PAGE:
This is a continuation of application Ser. No. 583,937, now abandoned, filed Feb. 27, 1984.

SUMMARY OF THE INVENTION

The present invention is directed to a hammer drill including a housing formed of housing parts with a guide cylinder mounted in one of the housing parts. An exciter piston is mounted for reciprocal movement in the guide cylinder for transmitting such movement via an air cushion to a percussion piston also mounted in the guide cylinder. A hollow shaft laterally encloses at least a part of the guide cylinder and is mounted at least in part on the guide cylinder and serves to transmit rotary motion to a tool chucked into the hammer drill. A crankshaft with its axis of rotation extending perpendicularly to the axis of the guide cylinder is located within the housing.

Hammer drills of the above type are usually powered by an electric motor and, accordingly, they are commonly characterized as electropneumatic hammer drills. Such electropneumatic hammer drills have a considerably greater drilling efficiency than comparable percussion drills operated by the ratchet principle with the same power input. Hammer drills, however, are much more elaborate in design than percussion drills. Because of the more complicated arrangement of hammer drills they tend to be more complicated to produce and assemble.

One known hammer drill of this type has a fixed guide cylinder with an exciter piston and a percussion piston mounted in the cylinder so that they are axially movable. In addition, a hollow shaft, for transmitting rotary motion to a cutting tool mounted in the hammer drill, is positioned on the guide cylinder. As a result, the bearings for the pistons and the hollow shaft are disposed in the same part, while the bearings for the crankshaft are located in another part. The alignment of these bearings relative to one another requires great accuracy in the manufacture and assembly of the various parts.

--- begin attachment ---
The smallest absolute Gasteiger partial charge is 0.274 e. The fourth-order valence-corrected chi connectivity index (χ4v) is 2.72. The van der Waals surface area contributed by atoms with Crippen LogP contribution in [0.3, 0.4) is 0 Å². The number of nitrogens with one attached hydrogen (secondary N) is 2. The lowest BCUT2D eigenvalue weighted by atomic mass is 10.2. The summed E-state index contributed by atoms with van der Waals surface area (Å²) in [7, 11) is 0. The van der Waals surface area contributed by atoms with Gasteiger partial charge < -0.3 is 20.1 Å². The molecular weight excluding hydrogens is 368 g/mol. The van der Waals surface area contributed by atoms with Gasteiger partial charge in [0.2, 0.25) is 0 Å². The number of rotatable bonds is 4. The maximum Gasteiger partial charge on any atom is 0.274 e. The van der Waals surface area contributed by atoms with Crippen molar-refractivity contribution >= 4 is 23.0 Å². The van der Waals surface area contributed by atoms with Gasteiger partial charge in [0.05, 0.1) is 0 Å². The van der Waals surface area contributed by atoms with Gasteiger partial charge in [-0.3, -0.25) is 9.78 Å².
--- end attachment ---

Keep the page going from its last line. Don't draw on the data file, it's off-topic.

Therefore, it is the primary object of the present invention to provide a hammer drill distinguished by simplified production and assembly.

In accordance with the present invention, at least one of the bearings for the crankshaft is located in the guide cylinder.

In accordance with the present invention, all of the important bearings for the percussion and rotary drive of the hammer drill can be combined in a single part. Such a part can be produced with the required accuracy so that no additional alignment is needed in assembly of the drill due to cumulative manufacturing tolerances.

Another feature of the invention is that the entire percussion mechanism including the crankshaft can be preassembled as a unit. If one component of the unitized percussion mechanism is damaged, the entire percussion unit can be removed and replaced by a few simple manipulations, and the damaged unit can be sent to a repair shop. The replacement of the percussion mechanism unit can be effected by a service man or, depending on the situation, by the operator himself.

In principle, locating one bearing for the crankshaft in the guide cylinder is sufficient. A second bearing would then be located in the drill housing. To simplify the assembly and afford an effective mounting of the crankshaft it is preferred if the two diametrically opposite crankshaft bearings are provided in the guide cylinder. In such an arrangement, the crankshaft is supported at two locations on the guide cylinder. Locating the bearings on both ends of the crank shaft result in an improved distribution of the bearing forces.

For a simple arrangement of the guide cylinder, it is advantageous if the bearings are located at the rear end of the guide cylinder, that is, the end more remote from the location in which a tool is positioned in the hammer drill. The bearings may be formed integrally with the guide cylinder or connected to it by a clamp or screw connection.

To prevent friction losses at the bearings as much as possible, it is preferable to form the bearings as antifriction bearings. In view of the limited space availability, ball or needle bearings are preferred.

The space available in small hammer drills is very limited. Accordingly, it is advantageous if the bearings are formed as friction bearings. If such bearings are adequately lubricated or if sintered metals are used, the bearing capacity and the life of friction bearings is sufficient.

The various features of novelty which characterize the invention are pointed out with particularity in the claims annexed to and forming a part of this disclosure. For a better understanding of the invention, its operating advantages and specific objects attained by its use, reference should be had to the accompanying drawings and descriptive matter in which there are illustrated and described preferred embodiments of the invention.

BRIEF DESCRIPTION OF THE DRAWING

The drawing is a side elevational view, partly in section, of a hammer drill embodying the present invention.

DETAILED DESCRIPTION OF THE INVENTION